AWA: I spend most of my time indoors with my cat, because we are on lockdown. I am using this time to read, write and work on my music. I have many projects that I am working on. I am using this lockdown period to plan and organise everything.

Phiwie: What are your pet peeves?

AWA: Rude cashiers, people who abruptly stop walking in the middle of the side walk. Also people who misspell  Ndebele words.

Phiwie: What is your weirdest fear?

AWA: My fear is being in a situation where I cannot create freely, I hate being boxed. Unfortunately when artists reach greater heights it takes away their creative freedom. They start living up to the standards of record labels, or people’s expectations. It is a sad life and it is my worst nightmare, that and failure.

Phiwie: What useless talent do you have?

AWA: I do not have a useless talent. I am a good actress, choreographer and scriptwriter. This will help me with my music videos. The film industry is my second love.

Phiwie: Please tell me about the group GRRL and how it has shaped you?

AWA: I enjoyed being part of GRRL, an all -female band, whose members are from all parts of the world. It has helped me to learn about the different parts of music and to leave my comfort zone and accommodate others. Making music in different languages is amazing, but the best part is traveling around the world with these amazing, fierce and talented ladies.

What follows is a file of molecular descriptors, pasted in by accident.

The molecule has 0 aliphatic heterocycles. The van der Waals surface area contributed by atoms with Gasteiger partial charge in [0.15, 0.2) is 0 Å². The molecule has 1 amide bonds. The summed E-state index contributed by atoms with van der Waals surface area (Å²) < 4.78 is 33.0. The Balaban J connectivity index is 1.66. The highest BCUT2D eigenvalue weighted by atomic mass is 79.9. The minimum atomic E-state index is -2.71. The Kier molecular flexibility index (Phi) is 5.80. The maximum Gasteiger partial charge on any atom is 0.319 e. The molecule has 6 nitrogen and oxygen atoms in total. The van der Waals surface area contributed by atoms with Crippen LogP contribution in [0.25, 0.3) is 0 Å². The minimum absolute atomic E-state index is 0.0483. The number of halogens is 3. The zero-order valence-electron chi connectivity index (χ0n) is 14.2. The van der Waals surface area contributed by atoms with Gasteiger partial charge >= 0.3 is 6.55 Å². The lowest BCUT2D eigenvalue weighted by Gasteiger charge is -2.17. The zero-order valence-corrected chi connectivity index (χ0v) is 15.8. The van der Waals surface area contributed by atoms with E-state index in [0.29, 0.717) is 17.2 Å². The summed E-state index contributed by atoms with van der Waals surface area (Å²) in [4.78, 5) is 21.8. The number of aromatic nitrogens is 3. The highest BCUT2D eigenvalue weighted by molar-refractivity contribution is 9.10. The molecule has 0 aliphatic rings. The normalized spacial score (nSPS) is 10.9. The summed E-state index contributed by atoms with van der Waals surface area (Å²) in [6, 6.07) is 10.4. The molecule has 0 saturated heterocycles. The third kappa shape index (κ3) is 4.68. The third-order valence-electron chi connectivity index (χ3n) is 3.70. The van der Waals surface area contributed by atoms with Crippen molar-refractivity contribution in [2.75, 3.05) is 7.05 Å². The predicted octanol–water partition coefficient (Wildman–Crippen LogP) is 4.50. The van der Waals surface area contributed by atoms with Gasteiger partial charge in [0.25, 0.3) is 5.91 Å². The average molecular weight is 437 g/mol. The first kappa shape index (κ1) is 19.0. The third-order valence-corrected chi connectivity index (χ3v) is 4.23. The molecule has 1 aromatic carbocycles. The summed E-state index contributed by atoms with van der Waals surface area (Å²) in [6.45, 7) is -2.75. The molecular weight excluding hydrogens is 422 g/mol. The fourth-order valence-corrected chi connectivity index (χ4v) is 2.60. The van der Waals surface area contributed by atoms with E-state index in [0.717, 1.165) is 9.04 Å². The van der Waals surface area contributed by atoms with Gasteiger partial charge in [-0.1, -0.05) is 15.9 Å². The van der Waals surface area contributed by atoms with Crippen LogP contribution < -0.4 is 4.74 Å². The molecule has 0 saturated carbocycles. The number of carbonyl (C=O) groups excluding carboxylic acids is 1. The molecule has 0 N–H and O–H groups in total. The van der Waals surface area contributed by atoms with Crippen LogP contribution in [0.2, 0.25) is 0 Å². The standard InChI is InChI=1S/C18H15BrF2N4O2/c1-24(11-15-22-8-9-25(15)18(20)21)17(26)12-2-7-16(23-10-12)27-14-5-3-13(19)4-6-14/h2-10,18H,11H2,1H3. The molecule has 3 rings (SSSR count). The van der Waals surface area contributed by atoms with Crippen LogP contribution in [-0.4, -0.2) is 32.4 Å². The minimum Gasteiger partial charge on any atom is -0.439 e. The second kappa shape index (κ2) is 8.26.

Phiwie: How has Cal Vin’s death impacted you?

AWA: Cal Vin’s death still feels like a nightmare. His legacy will live on for generations to come, but Ndebele rap will never be the same without him. It is very hard for all of us.

Phiwie: Lastly, this is not a question. Please leave a word for your fans and upcoming female rappers.   

AWA: I love and appreciate everyone who supports me so much. Everyone who buys my music, follows my work, all the  likes, shares and comments mean the world to me. Umuntu ngumuntu ngabantu, ngiyabonga lingadinwa lakusasa zihlobo.

My advice to female rappers is that they should never allow anyone to make them feel like they don’t belong to hip hop. It is a concrete jungle out here and we should roar the loudest. Don’t hold back and don’t let anyone box you Queen.